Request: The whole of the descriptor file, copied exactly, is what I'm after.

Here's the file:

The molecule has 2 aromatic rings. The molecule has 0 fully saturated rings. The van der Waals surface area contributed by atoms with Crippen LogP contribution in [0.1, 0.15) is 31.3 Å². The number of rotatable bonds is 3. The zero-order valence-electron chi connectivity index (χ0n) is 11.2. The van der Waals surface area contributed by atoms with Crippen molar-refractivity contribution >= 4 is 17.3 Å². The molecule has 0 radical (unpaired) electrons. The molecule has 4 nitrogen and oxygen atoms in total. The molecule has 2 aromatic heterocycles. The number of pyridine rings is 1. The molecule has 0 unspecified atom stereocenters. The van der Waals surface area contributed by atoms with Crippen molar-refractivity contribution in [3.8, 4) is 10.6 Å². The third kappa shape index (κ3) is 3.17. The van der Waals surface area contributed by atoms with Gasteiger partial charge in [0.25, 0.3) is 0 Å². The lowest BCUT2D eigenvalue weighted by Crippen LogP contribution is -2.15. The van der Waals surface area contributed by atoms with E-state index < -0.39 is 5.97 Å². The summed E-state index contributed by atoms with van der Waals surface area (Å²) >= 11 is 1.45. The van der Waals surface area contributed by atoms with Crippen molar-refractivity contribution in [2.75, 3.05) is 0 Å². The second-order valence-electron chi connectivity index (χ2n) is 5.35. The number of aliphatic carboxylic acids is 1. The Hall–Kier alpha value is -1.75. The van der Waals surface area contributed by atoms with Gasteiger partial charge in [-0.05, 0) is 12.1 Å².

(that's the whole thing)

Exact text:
The molecule has 2 aromatic rings. The molecule has 0 fully saturated rings. The van der Waals surface area contributed by atoms with Crippen LogP contribution in [0.1, 0.15) is 31.3 Å². The number of rotatable bonds is 3. The zero-order valence-electron chi connectivity index (χ0n) is 11.2. The van der Waals surface area contributed by atoms with Crippen molar-refractivity contribution >= 4 is 17.3 Å². The molecule has 0 radical (unpaired) electrons. The molecule has 4 nitrogen and oxygen atoms in total. The molecule has 2 aromatic heterocycles. The number of pyridine rings is 1. The molecule has 0 unspecified atom stereocenters. The van der Waals surface area contributed by atoms with Crippen molar-refractivity contribution in [3.8, 4) is 10.6 Å². The third kappa shape index (κ3) is 3.17. The van der Waals surface area contributed by atoms with Gasteiger partial charge in [0.25, 0.3) is 0 Å². The lowest BCUT2D eigenvalue weighted by Crippen LogP contribution is -2.15. The van der Waals surface area contributed by atoms with E-state index < -0.39 is 5.97 Å². The summed E-state index contributed by atoms with van der Waals surface area (Å²) >= 11 is 1.45. The van der Waals surface area contributed by atoms with Crippen molar-refractivity contribution in [2.75, 3.05) is 0 Å². The second-order valence-electron chi connectivity index (χ2n) is 5.35. The number of aliphatic carboxylic acids is 1. The Hall–Kier alpha value is -1.75. The van der Waals surface area contributed by atoms with Gasteiger partial charge in [-0.05, 0) is 12.1 Å².